Klein v. Oakland/Red Oak Hold.

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Justia Opinion Summary

Jeremy and Kimberly Klein, and Robert and Elaine Lynch, (collectively, appellees) purchased a trust deed at a trustee’s sale for certain real estate. Prior to the trustee’s sale, treasurer’s tax deeds for the same real estate had been issued to a third party. By operation of law, a treasurer’s tax deed passed title free and clear of all previous liens and encumbrances, and therefore, the treasurer’s tax deeds had divested the trust deed of title. The treasurer’s tax deeds were recorded prior to the trustee’s sale, but appellees failed to examine the record prior to the trustee’s sale. Appellees brought this action in equity against appellant Oakland/Red Oak Holdings, LLC (Oakland), which was the beneficiary of the trust deeds, seeking to set aside the sale and to be reimbursed the purchase price of $40,001. The district court determined that the trustee’s sale was void and ordered that Oakland return the purchase price to the appellees. Oakland appealed. The Supreme Court determined that the district court erred in its determination, reversed, and remanded.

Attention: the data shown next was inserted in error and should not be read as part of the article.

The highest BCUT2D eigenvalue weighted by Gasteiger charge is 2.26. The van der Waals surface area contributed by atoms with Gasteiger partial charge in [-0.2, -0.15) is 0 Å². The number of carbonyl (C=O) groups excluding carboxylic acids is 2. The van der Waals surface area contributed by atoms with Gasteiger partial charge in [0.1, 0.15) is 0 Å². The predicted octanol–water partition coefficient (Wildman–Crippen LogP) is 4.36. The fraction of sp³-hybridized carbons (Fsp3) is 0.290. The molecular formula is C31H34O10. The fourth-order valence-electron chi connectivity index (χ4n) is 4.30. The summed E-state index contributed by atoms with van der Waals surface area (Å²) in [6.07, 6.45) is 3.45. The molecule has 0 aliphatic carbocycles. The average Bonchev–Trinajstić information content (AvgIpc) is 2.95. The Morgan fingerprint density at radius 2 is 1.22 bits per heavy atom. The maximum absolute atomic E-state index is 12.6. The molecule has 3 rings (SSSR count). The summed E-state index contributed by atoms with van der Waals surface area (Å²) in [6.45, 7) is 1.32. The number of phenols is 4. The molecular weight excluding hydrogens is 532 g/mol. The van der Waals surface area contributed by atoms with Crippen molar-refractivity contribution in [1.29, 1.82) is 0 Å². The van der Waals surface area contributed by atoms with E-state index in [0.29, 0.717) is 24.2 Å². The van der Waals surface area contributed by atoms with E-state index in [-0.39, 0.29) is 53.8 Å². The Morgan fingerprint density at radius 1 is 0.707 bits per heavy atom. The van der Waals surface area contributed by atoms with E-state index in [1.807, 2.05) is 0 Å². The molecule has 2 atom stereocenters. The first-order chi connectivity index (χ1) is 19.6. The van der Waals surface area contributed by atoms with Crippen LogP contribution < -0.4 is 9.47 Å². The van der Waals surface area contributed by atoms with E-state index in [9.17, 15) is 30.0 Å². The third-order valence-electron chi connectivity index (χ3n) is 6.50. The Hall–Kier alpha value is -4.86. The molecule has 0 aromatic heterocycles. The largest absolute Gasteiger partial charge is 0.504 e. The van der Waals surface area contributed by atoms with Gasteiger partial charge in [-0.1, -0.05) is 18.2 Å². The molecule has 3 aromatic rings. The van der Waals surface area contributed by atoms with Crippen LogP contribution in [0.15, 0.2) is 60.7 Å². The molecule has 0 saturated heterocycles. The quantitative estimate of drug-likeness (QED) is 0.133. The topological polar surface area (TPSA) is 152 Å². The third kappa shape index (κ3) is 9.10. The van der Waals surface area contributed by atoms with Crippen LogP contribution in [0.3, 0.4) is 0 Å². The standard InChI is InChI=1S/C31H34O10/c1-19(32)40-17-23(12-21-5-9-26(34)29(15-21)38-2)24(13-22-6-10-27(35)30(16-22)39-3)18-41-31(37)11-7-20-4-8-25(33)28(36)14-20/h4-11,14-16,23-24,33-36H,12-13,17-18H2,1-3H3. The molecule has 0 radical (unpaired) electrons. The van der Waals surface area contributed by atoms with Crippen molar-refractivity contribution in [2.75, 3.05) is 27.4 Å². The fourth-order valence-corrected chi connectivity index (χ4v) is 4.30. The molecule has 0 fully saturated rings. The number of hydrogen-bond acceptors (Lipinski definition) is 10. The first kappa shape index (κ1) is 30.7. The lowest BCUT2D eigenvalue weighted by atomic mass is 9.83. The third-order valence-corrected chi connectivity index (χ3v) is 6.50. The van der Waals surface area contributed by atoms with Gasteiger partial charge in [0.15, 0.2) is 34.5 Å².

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Nebraska Supreme Court Online Library www.nebraska.gov/apps-courts-epub/ 08/26/2016 08:35 AM CDT - 535 - Nebraska Supreme Court A dvance Sheets 294 Nebraska R eports KLEIN v. OAKLAND/RED OAK HOLDINGS Cite as 294 Neb. 535 Jeremy L. K lein and K imberly J. K lein, husband and wife, and Robert D. Lynch and Elaine M. Lynch, husband and wife, appellees, v. Oakland/R ed Oak Holdings, LLC, a Nebraska limited liability company, appellant. ___ N.W.2d ___ Filed August 26, 2016. No. S-15-380.  1. Trusts: Equity. An action to set aside a trustee’s sale sounds in equity.  2. Equity: Appeal and Error. On appeal from an equity action, an appellate court tries factual questions de novo on the record and, as to questions of both fact and law, is obligated to reach a conclusion independent of the conclusion reached by the trial court, provided that where credible evidence is in conflict in a material issue of fact, the appellate court considers and may give weight to the fact that the trial judge heard and observed the witnesses and accepted one version of the facts rather than another.  3. Evidence: Stipulations: Appeal and Error. In a case in which the facts are stipulated, an appellate court reviews the case as if trying it originally in order to determine whether the facts warranted the judgment.  4. Trusts: Deeds: Sales. The Nebraska Trust Deeds Act, Neb. Rev. Stat. § 76-1001 et seq. (Reissue 2009), authorizes a trust deed to be used as a security device in Nebraska and provides that real property can be conveyed by trust deed to a trustee as a means to secure the performance of an obligation.  5. ____: ____: ____. The Nebraska Trust Deeds Act, Neb. Rev. Stat. § 76-1001 et seq. (Reissue 2009), includes detailed procedures that, in the event of a breach of the underlying obligation, permit the trust property to be sold without the involvement of any court.  6. ____: ____: ____. The Nebraska Trust Deeds Act, Neb. Rev. Stat. § 76-1001 et seq. (Reissue 2009), allows a trust deed to expressly confer upon a trustee the power of sale. - 536 - Nebraska Supreme Court A dvance Sheets 294 Nebraska R eports KLEIN v. OAKLAND/RED OAK HOLDINGS Cite as 294 Neb. 535   7. ____: ____: ____. Pursuant to the power of sale, a trustee can sell the property conveyed by a trust deed without any court’s authorization or direction, though the trustee must comply with procedural requirements contained in the Nebraska Trust Deeds Act, Neb. Rev. Stat. § 76-1001 et seq. (Reissue 2009).  8. Trusts: Deeds: Foreclosure: Mortgages: Words and Phrases. Because the Nebraska Trust Deeds Act, Neb. Rev. Stat. § 76-1001 et seq. (Reissue 2009), allows the property securing an obligation to be sold without the judicial involvement that would be required to foreclose upon a mortgage, the proceedings surrounding a trustee’s sale pursuant to the act are sometimes referred to as “nonjudicial foreclosure” or “trustee foreclosure.”  9. Trusts: Deeds: Statutes. Because trust deeds do not exist at common law, the trust deed statutes are to be strictly construed. 10. Real Estate: Notice. A purchaser of real estate is required to take notice of instruments properly placed of record in the office of the register of deeds. 11. Deeds: Warranty: Title. Increased diligence, alertness, and scrutiny in searching for the facts are expected of a purchaser who accepts a deed that is less than a general warranty with full covenants of ownership and title. 12. Title. Fundamental to the law of registry is the principle of establishing priority of title. 13. Judicial Sales: Negligence: Fraud. The doctrine of caveat emptor applies to all judicial sales, subject to the qualification that the purchaser is entitled to relief on the ground of after-discovered mistake of material facts or fraud, where the purchaser is free from negligence. 14. Trusts: Sales. The doctrine of caveat emptor applies in trustee’s sales. 15. Taxes: Deeds: Title: Liens. A treasurer’s tax deed, issued pursuant to Neb. Rev. Stat. § 77-1837 (Cum. Supp. 2012) and in compliance with Neb. Rev. Stat. §§ 77-1801 to 77-1863 (Reissue 2009 & Cum. Supp. 2012), passes title free and clear of all previous liens and encumbrances. Appeal from the District Court for Phelps County: Stephen R. I llingworth, Judge. Reversed and remanded with directions. Mark J. LaPuzza and Ashley Dieckman, of Pansing, Hogan, Ernst & Bachman, L.L.P., for appellant. Natalie G. Nelsen, of Dier, Osborn, Cox & Nelsen, P.C., L.L.O., for appellees. - 537 - Nebraska Supreme Court A dvance Sheets 294 Nebraska R eports KLEIN v. OAKLAND/RED OAK HOLDINGS Cite as 294 Neb. 535 Heavican, C.J., Wright, Connolly, Miller-Lerman, Cassel, and Stacy, JJ. Miller-Lerman, J. NATURE OF CASE Jeremy L. Klein and Kimberly J. Klein, husband and wife, and Robert D. Lynch and Elaine M. Lynch, husband and wife, (both couples collectively the appellees) purchased a trust deed at a trustee’s sale for certain real estate. Prior to the trustee’s sale, treasurer’s tax deeds for the same real estate had been issued to a third party. By operation of law, a treasurer’s tax deed passes title free and clear of all previous liens and encumbrances, and therefore, the treasurer’s tax deeds had divested the trust deed of title. The treasurer’s tax deeds were recorded prior to the trustee’s sale, but the appellees failed to examine the record prior to the trustee’s sale. The appellees brought this action in equity against Oakland/Red Oak Holdings, LLC (Oakland), the appellant, which was the beneficiary of the trust deeds, seeking to set aside the sale and to be reimbursed the purchase price of $40,001. The district court determined that the trustee’s sale was void and ordered that Oakland return the purchase price to the appellees. Oakland appeals. For the reasons set forth below, we determine that the district court erred in its determination, and we reverse, and remand with directions. STATEMENT OF FACTS Our statement of facts is taken from the parties’ stipulated statement of facts on which the case was tried to the district court. The parties’ stipulated statement of facts provided as follows: 1. Oakland State Bank was the beneficiary under five deeds of trust from David Sickels and Debra Sickels. The Deeds of Trust are attached hereto as Exhibits 1 through 5. 2. Larry Jobeun was named as Trustee under each deed of trust and T. Randall Right was substituted as Trustee - 538 - Nebraska Supreme Court A dvance Sheets 294 Nebraska R eports KLEIN v. OAKLAND/RED OAK HOLDINGS Cite as 294 Neb. 535 on May 20, 2004. The substitution of Trustee is recorded with the Register of Deeds of Phelps County and is attached hereto as Exhibit 6. 3. The Deeds of Trust were recorded against the following real estate owned by David Sickels and Debra Sickels: Lot Seven (7) and Eight (8), Einsel’s Second Addition to Holdrege, Phelps County, Nebraska (such property being hereinafter called the “real estate”). 4. Oakland State Bank was merged into Great Western Bank in November of 2004, pursuant to Articles of Merger filed with the Nebraska Secretary of State’s office attached hereto as Exhibit 7. Great Western Bank assigned the Deeds of Trust to the Defendant, Oakland . . . on December 5, 2005, and such assignment is attached hereto as Exhibit 8. Neither the merger of Oakland State Bank with Great Western Bank nor the assignment from Great Western Bank to Oakland . . . were recorded with the Phelps County Register of Deeds or indexed against the real estate at issue. 5. On or about March 1, 2010, the real estate taxes on the property had become delinquent to such an extent that the Phelps County Treasurer offered the taxes for sale pursuant to Neb. Rev. Stat. §77-1801 et.seq. [(Reissue 2009).] Situs, LLC purchased a Phelps County Treasurer’s Certificate of Tax Sale for the real estate which was subsequently assigned to Vandelay Investments, LLC on February 13, 2013. On or about April 18, 2013, Vandelay Investments, LLC provided notice in accordance with Neb. Rev. Stat. §77-1801 et.seq. Vandelay Investments, LLC subsequently applied for a Treasurer’s Tax Deed and a Treasurer’s Tax Deed was issued by the Phelps County Treasurer to Vandelay Investments LLC, on July 25, 2013. Said deed was filed in the office of the Register of Deeds on August 1, 2013. A second Treasurer’s Tax Deed was issued by the Phelps County Treasurer to Vandelay Investments, LLC on August 28, 2013 and filed in the - 539 - Nebraska Supreme Court A dvance Sheets 294 Nebraska R eports KLEIN v. OAKLAND/RED OAK HOLDINGS Cite as 294 Neb. 535 office of the Register of Deeds on September 9, 2013. The Treasurer’s Tax Deeds are attached hereto as Exhibits 9 and 10. 6. The parties do not dispute the validity of the Treasurer’s Tax Deed. The parties agree that the delinquent real estate taxes, notice of sale, and Treasurer’s Tax Deed were matters of public record at the time of the Trustee’s sale of the real estate. 7. Michael C. Klein was named Substitute Trustee on or about July 31, 2013, for the five (5) deeds of trust assigned to the Defendant, Oakland . . . . The Notice of Default and Notice of Sale associated with the Trustee’s sale are attached hereto as Exhibits 11 and 12, respectively. 8. On October 2, 2013, Defendant, Michael C. Klein conducted a trustee’s sale for the real estate. [The appellees] were the highest bidder at the Trustee’s sale and [the appellees] paid to . . . Michael C. Klein as Trustee the sum of $40,001.00. A copy of the Tellers Check given to the Trustee is attached hereto as Exhibit 13. None of the Defendants [sic] gave notice to the [appellees] or any other bidders that a Treasurer’s Tax Deed had been issued with respect to the property. On or about October 3, 2013, . . . Michael C. Klein as Trustee, executed a Trustee’s deed conveying to the [appellees] the following described property: Lot Seven (7) and Eight (8), Einsel’s Second Addition to Holdrege, Phelps County, Nebraska. The Trustee’s Deed is attached hereto as Exhibit 14. 9. Prior to the Trustee’s sale, neither [the appellees] nor Defendants [sic] received actual knowledge of the Treasurer’s Tax Deed. 10. Following the Trustee’s Sale, the [appellees] became aware of competing claims to the title of the Property, specifically the Treasurer’s Tax Deed issued to Vandelay Investments. - 540 - Nebraska Supreme Court A dvance Sheets 294 Nebraska R eports KLEIN v. OAKLAND/RED OAK HOLDINGS Cite as 294 Neb. 535 On January 21, 2014, the appellees filed their complaint against Oakland and the substitute trustee, Michael C. Klein. In their complaint, the appellees alleged that at the time of the trustee’s sale, Oakland had no interest in the trustee’s deed and, therefore, no interest in the real property. The appellees alleged that they were owed $40,001 plus interest. The appellees did not allege in their complaint a specific basis for recovery, such as rescission due to mistake or unjust enrichment because of a failure of consideration; accident; inadvertence; mutual mistake; relief from caveat emptor based on fraud, misrepresentation, or mistake; or constructive fraud. Nor was the case prosecuted on a specific theory. Compare, French Energy, Inc. v. Alexander, 818 P.2d 1234 (Okla. 1991); First Nat. Bank v. Board of Managers, 252 Ill. App. 3d 139, 625 N.E.2d 79, 192 Ill. Dec. 119 (1993). On February 18, 2014, Oakland filed its answer in which it generally denied the allegations set forth in the appellees’ complaint. Michael filed a motion to dismiss, and on May 2, the district court filed an order in which it sustained Michael’s motion to dismiss. The court allowed the appellees 14 days to amend their complaint to state a cause of action against Michael, and the court stated that if no amended complaint was filed, the matter would proceed with Oakland as the only defendant. The appellees did not file an amended complaint. Accordingly, Michael is not a party to this appeal. On April 3, 2015, the district court filed an order in which it found in favor of the appellees and against Oakland. With respect to whether Oakland had an obligation to notify bidders at the trustee’s sale of the treasurer’s tax deeds, the court stated that the parties were in equal positions prior to the trustee’s sale and that both parties could have examined the public records. Thus, the court determined that Oakland “did not have an obligation to disclose the tax deeds and there was no implied warranty to do so.” With respect to whether the trustee’s deed contained a representation or warranty that was breached by Oakland, - 541 - Nebraska Supreme Court A dvance Sheets 294 Nebraska R eports KLEIN v. OAKLAND/RED OAK HOLDINGS Cite as 294 Neb. 535 the district court cited Neb. Rev. Stat. § 76-1010(2) (Reissue 2009), which provides in part: The trustee’s deed shall operate to convey to the purchaser, without right of redemption, the trustee’s title and all right, title, interest, and claim of the trustor and his or her successors in interest and of all persons claiming by, through, or under them, in and to the property sold, including all such right, title, interest, and claim in and to such property acquired by the trustor or his or her successors in interest subsequent to the execution of the trust deed. Based on § 76-1010(2), the district court determined that the trustee’s deed contained “no representations or warranty as to the quality of title granted by the” trust deed. With respect to whether the trustee’s deed served to convey any rights to the appellees, the district court determined that the trustee’s deed did not convey any rights to the appellees because the trustee had no rights to convey. Therefore, the district court determined that the trustee’s sale was “improper and a nullity.” In making this determination, the district court noted that the parties had stipulated that the treasurer’s tax deeds were valid and that the treasurer’s tax deeds were recorded on August 28 and September 9, 2013, which was prior to the trustee’s sale on October 2. Citing Knosp v. Shafer Properties, 19 Neb. App. 809, 820 N.W.2d 68 (2012), the district court stated that a treasurer’s tax deed passes title free and clear of all previous liens and encumbrances. Therefore, the district court stated that “[a]ll of [Oakland’s] right, title and interest in the real estate was extinguished by issuance of the tax deeds and therefore [Oakland] had no interest to convey. The trustees [sic] sale should be voided and the money returned to [the appellees].” The district court ordered that Oakland pay the appellees $40,001 plus interest. The court also ordered that costs be taxed to Oakland and that each party pay their own attorney fees. Oakland appeals. - 542 - Nebraska Supreme Court A dvance Sheets 294 Nebraska R eports KLEIN v. OAKLAND/RED OAK HOLDINGS Cite as 294 Neb. 535 ASSIGNMENT OF ERROR Oakland assigns, restated, that the district court erred when it determined that the trustee’s sale was void and that the appellees are entitled to a return of the purchase price of $40,001. STANDARDS OF REVIEW [1] An action to set aside a trustee’s sale sounds in equity. See Gilroy v. Ryberg, 266 Neb. 617, 667 N.W.2d 544 (2003). [2] On appeal from an equity action, an appellate court tries factual questions de novo on the record and, as to questions of both fact and law, is obligated to reach a conclusion independent of the conclusion reached by the trial court, provided that where credible evidence is in conflict in a material issue of fact, the appellate court considers and may give weight to the fact that the trial judge heard and observed the witnesses and accepted one version of the facts rather than another. RGR Co. v. Lincoln Commission on Human Rights, 292 Neb. 745, 873 N.W.2d 881 (2016). [3] In a case in which the facts are stipulated, an appellate court reviews the case as if trying it originally in order to determine whether the facts warranted the judgment. Jacobson v. Solid Waste Agency of Northwest Neb., 264 Neb. 961, 653 N.W.2d 482 (2002). ANALYSIS Oakland argues that the district court erred when it determined that the trustee’s sale was void and ordered Oakland to return the $40,001 purchase price to the appellees. Oakland generally argues that caveat emptor should apply and that when the appellees purchased the trustee’s deed, they were on record notice of the treasurer’s tax deeds that were issued to Vandelay Investments and recorded prior to the trustee’s sale. We agree, and we reverse the decision of the district court. The Nebraska Trust Deeds Act, Neb. Rev. Stat. § 76-1001 et seq. (Reissue 2009) (the Act) governs this case. A “[t]rust deed” is defined as “a deed executed in conformity with - 543 - Nebraska Supreme Court A dvance Sheets 294 Nebraska R eports KLEIN v. OAKLAND/RED OAK HOLDINGS Cite as 294 Neb. 535 sections 76-1001 to 76-1018 and conveying real property to a trustee in a trust to secure the performance of an obligation of the grantor or other person named in the deed to a beneficiary.” § 76-1001(3). The parties to a trust deed are the trustor, the trustee, and the beneficiary. The “[t]rustor” is defined as “the person conveying real property by a trust deed as security for the performance of an obligation.” § 76-1001(2). The “[b]eneficiary” is defined as “the person named or otherwise designated in a trust deed as the person for whose benefit a trust deed is given, or his successor in interest.” § 76-1001(1). A “[t]rustee” is defined as “a person to whom title to real property is conveyed by trust deed, or his successor in interest.” § 76-1001(4). [4-8] With respect to the Act, we stated in First Nat. Bank of Omaha v. Davey, 285 Neb. 835, 838, 830 N.W.2d 63, 66 (2013): The Act authorizes a trust deed to be used as a security device in Nebraska and provides that real property can be conveyed by trust deed to a trustee as a means to secure the performance of an obligation. The Act includes detailed procedures that, in the event of a breach of the underlying obligation, permit the trust property to be sold without the involvement of any court. Specifically, the Act allows a trust deed to expressly confer upon a trustee the power of sale. Pursuant to this power of sale, a trustee can sell the property conveyed by a trust deed without any court’s authorization or direction, though the trustee must comply with procedural requirements contained in the Act. Because the Act allows the property securing an obligation to be sold without the judicial involvement that would be required to foreclose upon a mortgage, the proceedings surrounding a trustee’s sale pursuant to the Act are sometimes referred to as “nonjudicial foreclosure” or “trustee foreclosure.” [9] We further stated in First Nat. Bank of Omaha v. Davey that - 544 - Nebraska Supreme Court A dvance Sheets 294 Nebraska R eports KLEIN v. OAKLAND/RED OAK HOLDINGS Cite as 294 Neb. 535 [t]he Act . . . “authorizes the use of a security device which was not available prior to its enactment.” Because the Act made a change in common law, we strictly construe the statutes comprising the Act, as have previous courts interpreting the Act. Thus, because trust deeds did not exist at common law, the trust deed statutes are to be strictly construed. 285 Neb. at 840-41, 830 N.W.2d at 68. In the absence of any indication to the contrary, we also give the language of the statutes of the Act their plain and ordinary meaning. See First Nat. Bank of Omaha v. Davey, supra. We have noted that Nebraska’s recording act, set forth in Neb. Rev. Stat. § 76-238 (Cum. Supp. 2014), is intended to impart to a prospective purchaser notice of instruments which affect the title of land in which such a purchaser is interested. Section 76-238(1) provides: Except as otherwise provided in sections 76-3413 to 76-3415, all deeds, mortgages, and other instruments of writing which are required to be or which under the laws of this state may be recorded, shall take effect and be in force from and after the time of delivering such instruments to the register of deeds for recording, and not before, as to all creditors and subsequent purchasers in good faith without notice. All such instruments are void as to all creditors and subsequent purchasers without notice whose deeds, mortgages, or other instruments are recorded prior to such instruments. However, such instruments are valid between the parties to the instrument. [10-12] Section 76-238(1) is a “‘race-notice recording statute.’” Westin Hills v. Federal Nat. Mortgage Assn., 283 Neb. 960, 965, 814 N.W.2d 378, 383 (2012). We have stated that “[a] purchaser of real estate is required to take notice of instruments properly placed of record in the office of the register of deeds. . . . Increased diligence, alertness, and scrutiny in searching for the facts are expected of a - 545 - Nebraska Supreme Court A dvance Sheets 294 Nebraska R eports KLEIN v. OAKLAND/RED OAK HOLDINGS Cite as 294 Neb. 535 purchaser who accepts a deed that is less than a general warranty with full covenants of ownership and title.” Ihde v. Kempkes, 228 Neb. 433, 436, 422 N.W.2d 788, 790 (1988), quoting Campbell v. Ohio National Life Ins. Co., 161 Neb. 653, 74 N.W.2d 546 (1956). Fundamental to the law of registry is the principle of establishing priority of title. Westin Hills v. Federal Nat. Mortgage Assn., supra. Within the Act, with respect to instruments that are entitled to be recorded and put parties on notice of such instruments, § 76-1017 provides: Any trust deed, substitution of trustee, assignment of a beneficial interest under a trust deed, notice of default, trustee’s deed, reconveyance of the trust property and any instrument by which any trust deed is subordinated or waived as to priority, when acknowledged as provided by law, shall be entitled to be recorded, and shall, from the time of filing the same with the register of deeds for record, impart notice of the contents thereof, to all persons, including subsequent purchasers and encumbrancers for value, except that the recording of an assignment of a beneficial interest in the trust deed shall not in itself be deemed notice of such assignment to the trustor, his heirs or personal representatives, so as to invalidate any payment made by them, or any of them, to the person holding the note, bond or other instrument evidencing the obligation by the trust deed. [13] In Nebraska, we have long held that the doctrine of caveat emptor applies to judicial sales. See, Enquist v. Enquist, 146 Neb. 708, 21 N.W.2d 404 (1946); Norton v. Neb. Loan & Trust Co., 35 Neb. 466, 53 N.W. 481 (1892). With respect to the application of caveat emptor to judicial sales, we have stated: “It is a well-settled rule that the doctrine of caveat emptor applies to all judicial sales, subject to the qualification that the purchaser is entitled to relief on the ground of after-discovered mistake of material facts or - 546 - Nebraska Supreme Court A dvance Sheets 294 Nebraska R eports KLEIN v. OAKLAND/RED OAK HOLDINGS Cite as 294 Neb. 535 fraud, where he is free from negligence. He is bound to examine the title, and not rely upon statements made by the officer conducting the sale, as to its condition. If he buys without such examination, he does so at his peril, and must suffer the loss occasioned by his neglect.” Enquist v. Enquist, 146 Neb. at 714, 21 N.W.2d at 407, quoting Norton v. Neb. Loan & Trust Co., supra. We have not previously stated that the doctrine of caveat emptor applies to nonjudicial sales, such as a trustee’s sale. However, other jurisdictions have applied caveat emptor in nonjudicial sales. See, e.g., McPherson v. Purdue, 21 Wash. App. 450, 585 P.2d 830 (1978); Michie v. National Bank of Caruthersville, 558 S.W.2d 270 (Mo. App. 1977); Feldman v. Rucker, 201 Va. 11, 109 S.E.2d 379 (1959). Regarding the application of caveat emptor in the context of trustee’s sales, it has been recognized that many courts apply a caveat emptor approach to title or physical defects in the real estate. As one court stated: “[T]o the bidders [the trustee] owes no duty except to refrain from doing anything to hamper them in their search for information or to prevent the discovery of defects by inspection. He is under no duty to make representations or to answer questions; but if questions are asked and he undertakes to answer, then such answers must be full and accurate—nothing must then be concealed.” Some jurisdictions have somewhat modified this approach by requiring the trustee to disclose material facts within his knowledge that would not otherwise “be readily observable upon reasonable inspection by the purchaser.” 1 Grant S. Nelson et al., Real Estate Finance Law § 7.22 at 979 (6th ed. 2014). [14] In Michie v. National Bank of Caruthersville, supra, the court stated in a trustee’s deed case that “[a] purchaser at a foreclosure sale buys under the doctrine of caveat emptor . . . and the purchaser is required to take notice of everything in - 547 - Nebraska Supreme Court A dvance Sheets 294 Nebraska R eports KLEIN v. OAKLAND/RED OAK HOLDINGS Cite as 294 Neb. 535 the recorded chain of title.” 558 S.W.2d at 275. In discussing caveat emptor, the U.S. Supreme Court has stated: The doctrine [of caveat emptor], substantially as we have stated it, is laid down in numerous adjudications. Where the means of information are at hand and equally open to both parties, and no concealment is made or attempted, the language of the cases is, that the misrepresentation furnishes no ground for a court of equity to refuse to enforce the contract of the parties. The neglect of the purchaser to avail himself, in all such cases, of the means of information, whether attributable to his indolence or credulity, takes from him all just claim for relief. Slaughter’s Administrator v. Gerson, 80 U.S. (13 Wall.) 379, 385, 20 L. Ed. 627 (1871). In accordance with these other jurisdictions and authorities noted above, just as we have applied the doctrine of caveat emptor in judicial sales, we now hold that the doctrine of caveat emptor applies in trustee’s sales. The instant case was tried in equity, and accordingly, we try factual questions de novo on the record and, as to questions of both fact and law, we are obligated to reach a conclusion independent of the conclusion reached by the trial court. See RGR Co. v. Lincoln Commission on Human Rights, 292 Neb. 745, 873 N.W.2d 881 (2016). Our de novo review of the record shows that in March 2010, prior to the date of the trustee’s sale, the real estate was sold at a public tax sale to Situs, LLC, for delinquent taxes pursuant to § 77-1801 et seq. Situs received a certificate of tax sale, which Situs subsequently assigned to Vandelay Investments in February 2013. After providing notice, Vandelay Investments filed applications for tax deeds. On July 25, 2013, the county treasurer issued a tax deed to Vandelay Investments, and the treasurer’s tax deed was recorded on August 1. A second treasurer’s tax deed was issued to Vandelay Investments on August 28, and the second treasurer’s tax deed was recorded on September 9. - 548 - Nebraska Supreme Court A dvance Sheets 294 Nebraska R eports KLEIN v. OAKLAND/RED OAK HOLDINGS Cite as 294 Neb. 535 All of this occurred prior to the trustee’s sale, which occurred on October 2. [15] In Knosp v. Shafer Properties, 19 Neb. App. 809, 817, 820 N.W.2d 68, 74 (2012), the Nebraska Court of Appeals held that “a treasurer’s tax deed, issued pursuant to § 77-1837 and in compliance with §§ 77-1801 to 77-1863, passes title free and clear of all previous liens and encumbrances.” The parties in this case stipulated that they “do not dispute the validity of” the treasurer’s tax deeds that were issued to Vandelay Investments. Accordingly, pursuant to Knosp, the treasurer’s tax deeds that were issued to Vandelay Investments passed title free and clear of all previous liens and encumbrances, including the trust deed at issue in this case. Therefore, at the time of the trustee’s sale on October 2, 2013, the trust deed had been divested of title due to the issuance of the treasurer’s tax deeds. As set forth above, the record shows that both treasurer’s tax deeds issued to Vandelay Investments were recorded prior to the trustee’s sale. The parties stipulated that neither party had “received actual knowledge” of the issuance of the treasurer’s tax deeds; however, the parties further agreed that the treas­ urer’s tax deeds “were matters of public record at the time of the [t]rustee’s sale of the real estate.” Because the treasurer’s tax deeds were recorded before the trustee’s sale was held, the appellees were on record notice of the treasurer’s tax deeds. See §§ 76-238(1) and 76-1017. The appellees in this case sought relief from entering into a deal with an unfavorable outcome. The district court focused on the outcome of the transaction and determined that because the trust deed had been divested of title, the trustee’s sale was void, and ordered Oakland to return the purchase price to the appellees. The district court’s determination does not comport with the doctrine of caveat emptor, which we have determined applies in this case. Under the doctrine of caveat emptor, the purchaser “‘is bound to examine the title’” and if the purchaser “‘buys without such examination, he does so at - 549 - Nebraska Supreme Court A dvance Sheets 294 Nebraska R eports KLEIN v. OAKLAND/RED OAK HOLDINGS Cite as 294 Neb. 535 his peril, and must suffer the loss occasioned by his neglect.’” Enquist v. Enquist, 146 Neb. 708, 714, 21 N.W.2d 404, 407 (1946), quoting Norton v. Neb. Loan & Trust Co., 35 Neb. 466, 53 N.W. 481 (1892). In this case, had the appellees examined the title, they would have realized that the treasurer’s tax deeds had been issued and that the trust deed had been divested of title. In taking such steps to examine the chain of title, the appellees would have protected themselves from entering into an unfortunate deal. We have stated that a purchaser of real estate is required to take notice of instruments properly placed of record in the office of the register of deeds. See Ihde v. Kempkes, 228 Neb. 433, 422 N.W.2d 788 (1988). However, because the appellees failed to examine title before bidding at the trustee’s sale, they “‘must suffer the loss occasioned by [their own inattention].’” Enquist v. Enquist, 146 Neb. at 714, 21 N.W.2d at 407. We have stated that “[e]quity will not relieve a purchaser of his own negligence.” Norton v. Neb. Loan & Trust Co., 35 Neb. at 471, 53 N.W. at 482. See, also, Slaughter’s Admistrator v. Gerson, 80 U.S. (13 Wall.) 379, 383, 20 L. Ed. 627 (1871) (stating that “[a] court of equity will not undertake, any more than a court of law, to relieve a party from the consequences of his own inattention and carelessness”). Therefore, we determine that the district court erred when it relieved the appellees of the consequences of their inattention, determined that the trustee’s sale was void, and ordered that Oakland return the purchase price to the appellees. We reverse the decision of the district court and remand the cause with directions that the district court enter judgment in favor of Oakland and dismiss the appellees’ complaint. CONCLUSION In this case, prior to the trustee’s sale, the treasurer’s tax deeds were issued to Vandelay Investments. Our law is clear that a treasurer’s tax deed passes title free and clear of all previous liens and encumbrances, and accordingly, the - 550 - Nebraska Supreme Court A dvance Sheets 294 Nebraska R eports KLEIN v. OAKLAND/RED OAK HOLDINGS Cite as 294 Neb. 535 treasurer’s tax deeds issued to Vandelay Investments divested the trust deed of title. The treasurer’s tax deeds were recorded prior to the trustee’s sale, but the appellees failed to examine the record. We conclude that the doctrine of caveat emptor applies to a trustee’s sale, and in this case, the appellees must suffer the consequence of their own inattention. In this case, the trust deed had previously been divested of title by issuance of the treasurer’s tax deeds to Vandelay Investments which tax deeds were recorded. The appellees purchased the trust deed without examining the record, but they are nevertheless deemed to be on record notice. Despite the appellees’ failure, the district court determined that the trustee’s sale was void and ordered Oakland to return the purchase price to the appellees. These rulings were error. We reverse the decision of the district court and remand the cause with directions that the district court enter judgment in favor of Oakland and dismiss the appellees’ complaint. R eversed and remanded with directions.